Thanks to new research, cochlear implants may soon be as discreet as other advanced hearing device technology.
Researchers from MIT, Harvard Medical School, and the Massachusetts Eye and Ear Infirmary (MEEI) have developed a low power signal processing chip that may possibly eliminate the need for external hardware for cochlear implants. The newly designed implant, modeled after the design of a middle-ear implant, could be recharged wirelessly and run for about eight hours.
Current cochlear implants use an external microphone to help gather sounds. The new implant would instead utilize the natural amplification ability of the middle ear.
While the new technology may not be appropriate for all cochlear implant wearers, initial indications show that this type of implant would be beneficial for those who have a functioning cochlea, but one ossicle doesn’t vibrate strongly enough to stimulate the auditory nerve. The new implant would consist of a tiny sensor to detect the ossicles’ vibrations and an actuator to drive them accordingly.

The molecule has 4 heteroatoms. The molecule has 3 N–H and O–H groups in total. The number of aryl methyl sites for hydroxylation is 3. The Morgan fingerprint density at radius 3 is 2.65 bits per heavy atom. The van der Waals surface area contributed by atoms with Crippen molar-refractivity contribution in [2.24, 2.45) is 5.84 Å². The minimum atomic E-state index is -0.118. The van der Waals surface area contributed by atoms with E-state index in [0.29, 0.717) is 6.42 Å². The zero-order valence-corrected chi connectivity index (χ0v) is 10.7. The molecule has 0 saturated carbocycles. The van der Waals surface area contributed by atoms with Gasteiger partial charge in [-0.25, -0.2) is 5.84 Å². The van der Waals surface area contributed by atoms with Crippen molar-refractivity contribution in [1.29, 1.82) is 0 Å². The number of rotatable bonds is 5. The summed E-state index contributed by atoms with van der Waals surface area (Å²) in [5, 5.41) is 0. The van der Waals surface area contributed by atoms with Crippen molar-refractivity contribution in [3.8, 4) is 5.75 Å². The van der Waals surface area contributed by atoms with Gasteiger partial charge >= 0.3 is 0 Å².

This kind of development in hearing technology fits right in with the current advancements of other hearing loss solutions. Today’s devices feature sleek designs, wireless connectivity, automatic sound adjustments based on the wearer’s preference, and fittings so discreet, some are nearly invisible.
Last updated: March 11, 2014